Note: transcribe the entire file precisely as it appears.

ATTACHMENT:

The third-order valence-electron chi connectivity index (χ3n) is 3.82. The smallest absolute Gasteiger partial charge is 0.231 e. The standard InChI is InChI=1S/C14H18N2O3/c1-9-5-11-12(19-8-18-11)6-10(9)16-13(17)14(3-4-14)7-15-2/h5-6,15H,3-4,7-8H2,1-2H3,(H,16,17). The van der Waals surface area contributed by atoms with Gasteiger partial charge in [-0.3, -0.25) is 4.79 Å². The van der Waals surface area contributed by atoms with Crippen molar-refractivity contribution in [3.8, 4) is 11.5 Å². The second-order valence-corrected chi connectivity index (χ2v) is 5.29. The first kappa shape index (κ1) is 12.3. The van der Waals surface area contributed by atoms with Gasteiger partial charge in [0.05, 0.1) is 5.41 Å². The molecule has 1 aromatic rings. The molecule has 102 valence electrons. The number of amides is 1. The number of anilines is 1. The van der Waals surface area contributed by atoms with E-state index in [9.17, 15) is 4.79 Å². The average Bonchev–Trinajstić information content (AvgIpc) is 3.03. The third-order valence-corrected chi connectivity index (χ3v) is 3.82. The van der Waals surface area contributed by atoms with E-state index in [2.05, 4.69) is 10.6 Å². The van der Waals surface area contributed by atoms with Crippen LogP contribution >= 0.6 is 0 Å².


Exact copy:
The third-order valence-electron chi connectivity index (χ3n) is 3.82. The smallest absolute Gasteiger partial charge is 0.231 e. The standard InChI is InChI=1S/C14H18N2O3/c1-9-5-11-12(19-8-18-11)6-10(9)16-13(17)14(3-4-14)7-15-2/h5-6,15H,3-4,7-8H2,1-2H3,(H,16,17). The van der Waals surface area contributed by atoms with Gasteiger partial charge in [-0.3, -0.25) is 4.79 Å². The van der Waals surface area contributed by atoms with Crippen molar-refractivity contribution in [3.8, 4) is 11.5 Å². The second-order valence-corrected chi connectivity index (χ2v) is 5.29. The first kappa shape index (κ1) is 12.3. The van der Waals surface area contributed by atoms with Gasteiger partial charge in [0.05, 0.1) is 5.41 Å². The molecule has 1 aromatic rings. The molecule has 102 valence electrons. The number of amides is 1. The number of anilines is 1. The van der Waals surface area contributed by atoms with E-state index in [9.17, 15) is 4.79 Å². The average Bonchev–Trinajstić information content (AvgIpc) is 3.03. The third-order valence-corrected chi connectivity index (χ3v) is 3.82. The van der Waals surface area contributed by atoms with E-state index in [2.05, 4.69) is 10.6 Å². The van der Waals surface area contributed by atoms with Crippen LogP contribution >= 0.6 is 0 Å².